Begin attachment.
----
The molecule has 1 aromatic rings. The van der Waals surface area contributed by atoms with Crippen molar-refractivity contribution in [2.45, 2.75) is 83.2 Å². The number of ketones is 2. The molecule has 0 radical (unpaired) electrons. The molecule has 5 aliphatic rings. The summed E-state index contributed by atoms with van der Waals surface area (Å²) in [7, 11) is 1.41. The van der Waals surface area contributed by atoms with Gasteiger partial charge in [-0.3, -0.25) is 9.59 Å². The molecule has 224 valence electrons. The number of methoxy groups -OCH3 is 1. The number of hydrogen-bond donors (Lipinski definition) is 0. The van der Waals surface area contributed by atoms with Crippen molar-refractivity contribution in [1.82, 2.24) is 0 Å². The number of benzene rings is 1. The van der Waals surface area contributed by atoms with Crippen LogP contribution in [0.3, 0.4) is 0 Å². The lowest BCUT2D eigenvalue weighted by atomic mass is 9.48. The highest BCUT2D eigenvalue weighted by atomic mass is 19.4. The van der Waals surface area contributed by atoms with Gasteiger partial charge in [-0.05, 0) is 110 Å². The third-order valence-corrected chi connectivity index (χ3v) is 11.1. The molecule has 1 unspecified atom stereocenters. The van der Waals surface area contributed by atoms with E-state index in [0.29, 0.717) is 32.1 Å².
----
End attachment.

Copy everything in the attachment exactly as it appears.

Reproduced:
The molecule has 1 aromatic rings. The van der Waals surface area contributed by atoms with Crippen molar-refractivity contribution in [2.45, 2.75) is 83.2 Å². The number of ketones is 2. The molecule has 0 radical (unpaired) electrons. The molecule has 5 aliphatic rings. The summed E-state index contributed by atoms with van der Waals surface area (Å²) in [7, 11) is 1.41. The van der Waals surface area contributed by atoms with Gasteiger partial charge in [-0.3, -0.25) is 9.59 Å². The molecule has 224 valence electrons. The number of methoxy groups -OCH3 is 1. The number of hydrogen-bond donors (Lipinski definition) is 0. The van der Waals surface area contributed by atoms with Crippen molar-refractivity contribution in [1.82, 2.24) is 0 Å². The number of benzene rings is 1. The van der Waals surface area contributed by atoms with Crippen LogP contribution in [0.3, 0.4) is 0 Å². The lowest BCUT2D eigenvalue weighted by atomic mass is 9.48. The highest BCUT2D eigenvalue weighted by atomic mass is 19.4. The van der Waals surface area contributed by atoms with Gasteiger partial charge in [-0.05, 0) is 110 Å². The third-order valence-corrected chi connectivity index (χ3v) is 11.1. The molecule has 1 unspecified atom stereocenters. The van der Waals surface area contributed by atoms with E-state index in [0.29, 0.717) is 32.1 Å².